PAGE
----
On the sunny porch of his Santa Monica cottage, a scruffy-looking Harry Shearer, Los Angeles' preeminent satirist, is describing his fascination with an all-male power retreat called the Bohemian Grove. It began about nine years ago when the caustic, 58-year-old humorist started interviewing Grove guests -- and hookers -- about the super-exclusive Northern California resort. The interviews eradicated every conspiracy theory he'd had about the place: "These guys aren't micromanaging the world," says Shearer, best known for voicing myriad "Simpsons" characters and for his National Public Radio program, "Le Show."
Instead, the big shots -- who've included Henry Kissinger and Robert F. Kennedy -- liked to cavort naked through the woods, visit prostitutes, pee on redwoods and dress in drag. "What I found peculiar is that if you call a group of the richest and most powerful men in America and say, 'Here's a week apart from the cares of the world,' what they choose to do is to regress to the status of college sophomores," he says with a laugh. "I think that's funny. I find it a bit 'twee,' a British word meaning sort of silly and a bit below one."
So Shearer did what humorists are wont to do: He wrote a spoof of the Grove and turned it into his feature film directorial debut, "The Teddy Bears' Picnic," which opens April 5 in Los Angeles. In the sharp but slowly paced comedy, chaos ensues when outsiders crash a fictional retreat called Zambesi Glen. Shearer says he picked the name, "Zambesi," "because the idea of these white guys choosing something African had a sort of class obliviousness that I liked."
To fact check, he finagled an invitation to the Grove; while he didn't see any nude frolicking, he did note bacchanalian feasting and the imbibing of a "house drink" named after the narcotic drug Nembutal. The high point of his visit: finding a major corporate executive face down on the golf course, sleeping off his Nembutals. The low point: performing some of his irreverent humor -- "a bad idea as evidenced by the lack of laughter and applause," he says.
Not that arch, wry Shearer is afraid of a little rejection. After all, he's the guy whose politically incorrect fare has included a "debate" between Jesse Jackson and Jerry Falwell over whether a movie should be colorized.
After the Sept. 11 tragedy, he was perhaps the first satirist to officially skewer President Bush, doing one of his "Le Show" conversations between "43" and "41," as he refers to Bush junior and senior, the 43rd and 41st presidents of the United States. "I found my mission," 43 tells 41. "I haven't been this focused and determined since the fourth time I quit drinking."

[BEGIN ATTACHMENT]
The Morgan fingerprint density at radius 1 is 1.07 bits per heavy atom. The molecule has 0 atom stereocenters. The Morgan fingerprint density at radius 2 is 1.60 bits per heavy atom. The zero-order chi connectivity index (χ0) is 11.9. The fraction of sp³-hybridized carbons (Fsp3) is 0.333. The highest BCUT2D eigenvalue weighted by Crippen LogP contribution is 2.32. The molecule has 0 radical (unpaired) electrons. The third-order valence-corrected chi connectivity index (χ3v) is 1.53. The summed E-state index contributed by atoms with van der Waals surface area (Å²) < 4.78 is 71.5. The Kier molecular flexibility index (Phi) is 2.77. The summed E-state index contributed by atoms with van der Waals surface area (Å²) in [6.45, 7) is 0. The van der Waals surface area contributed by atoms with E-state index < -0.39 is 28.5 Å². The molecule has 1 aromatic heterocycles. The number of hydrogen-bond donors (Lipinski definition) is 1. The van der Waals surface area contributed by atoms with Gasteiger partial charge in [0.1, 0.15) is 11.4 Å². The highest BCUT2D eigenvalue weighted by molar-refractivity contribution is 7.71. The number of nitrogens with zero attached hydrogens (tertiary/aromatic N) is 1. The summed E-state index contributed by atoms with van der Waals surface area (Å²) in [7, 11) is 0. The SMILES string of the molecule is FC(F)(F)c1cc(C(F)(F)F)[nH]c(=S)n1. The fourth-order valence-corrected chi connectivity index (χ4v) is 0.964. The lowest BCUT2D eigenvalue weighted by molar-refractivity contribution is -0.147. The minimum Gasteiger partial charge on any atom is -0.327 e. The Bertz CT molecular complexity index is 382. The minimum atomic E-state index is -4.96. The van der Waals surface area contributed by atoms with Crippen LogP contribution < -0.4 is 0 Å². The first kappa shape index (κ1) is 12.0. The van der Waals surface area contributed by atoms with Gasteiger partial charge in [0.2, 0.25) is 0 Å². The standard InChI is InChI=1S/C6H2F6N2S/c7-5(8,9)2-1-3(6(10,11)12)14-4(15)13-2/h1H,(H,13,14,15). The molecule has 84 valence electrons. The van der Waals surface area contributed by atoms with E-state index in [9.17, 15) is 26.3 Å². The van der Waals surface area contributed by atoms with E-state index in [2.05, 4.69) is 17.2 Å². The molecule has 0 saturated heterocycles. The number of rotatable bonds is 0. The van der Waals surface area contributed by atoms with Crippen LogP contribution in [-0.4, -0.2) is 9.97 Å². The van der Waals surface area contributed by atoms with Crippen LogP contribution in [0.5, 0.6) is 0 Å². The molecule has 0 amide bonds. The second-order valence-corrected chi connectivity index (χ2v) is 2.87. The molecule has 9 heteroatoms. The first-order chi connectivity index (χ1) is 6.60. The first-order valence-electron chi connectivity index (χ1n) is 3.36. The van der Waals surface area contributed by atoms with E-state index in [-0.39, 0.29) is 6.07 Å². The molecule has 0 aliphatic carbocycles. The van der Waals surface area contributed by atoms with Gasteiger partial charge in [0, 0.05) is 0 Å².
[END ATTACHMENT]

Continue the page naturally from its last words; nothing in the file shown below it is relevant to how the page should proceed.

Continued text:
Even the Chabad Telethon -- which Shearer actually likes -- isn't safe from his barbed wit. With a mischievous smile, he admits he hosts an annual Chabad telethon party where he "gets up and dances every time they show the tote board. I love watching Rabbi Cunin's progression as a tummler each year. I remember times when he would literally engage in grabbing contests for the microphone with [telethon supporter and mega-producer] Jerry Weintraub; we'd just slow-mo the tape for the body language."
Shearer's large hazel eyes turn serious when he describes how his Austrian father and Polish mother separately fled Nazi-occupied Europe in the late 1930s (they met in Havana). "The rest of my relatives were supposed to follow, but time just ran out," he says. "When my parents talked about losing their families, there was a lot of emotion so obviously it was painful."
The Shearers were also political and radio junkies who listened to everything from the satirists Bob and Ray to the Jewish Theological Seminary's weekly show. By the age of 3, young Harry could not only name all his favorite radio programs, but what city they originated in and the times they were on. By age 7, he was a child actor on "The Jack Benny Show." The year after his father died of a brain abscess in the mid-1950s, he became bar mitzvah at Hollywood Temple Beth El.
After a brief political career, he turned up in the radio comedy group, "The Credibility Gap," on "Saturday Night Live" and as the horny bass player Derek Smalls in Rob Reiner's 1984 rock mockumentary "This Is Spinal Tap," which he also co-wrote. Around the same time, he launched "Le Show," which he still does for free every week so no one can tell him what to do.
Shearer can afford it. He reportedly makes at least $50,000 per "Simpsons" episode, though he says he's chagrined that many Hollywood executives still view him as "one of their refined tastes they're not willing to share with the masses." He's been accepting roles in blockbusters such as "Godzilla" to prove he can be, well, commercial: "Fame is a tool in this town," he says. "I need to become more famous to do the projects I want to do."
But he's not averse to working in the margins, if necessary. When studios eschewed "Picnic," Shearer used the new digital production technology to make the movie independently, on the cheap. Like all his work, "Picnic" skewers political and pop culture establishments on the left and the right. "It's like we used to say in The Credibility Gap," he says. "In my stuff, everybody's an as-----."
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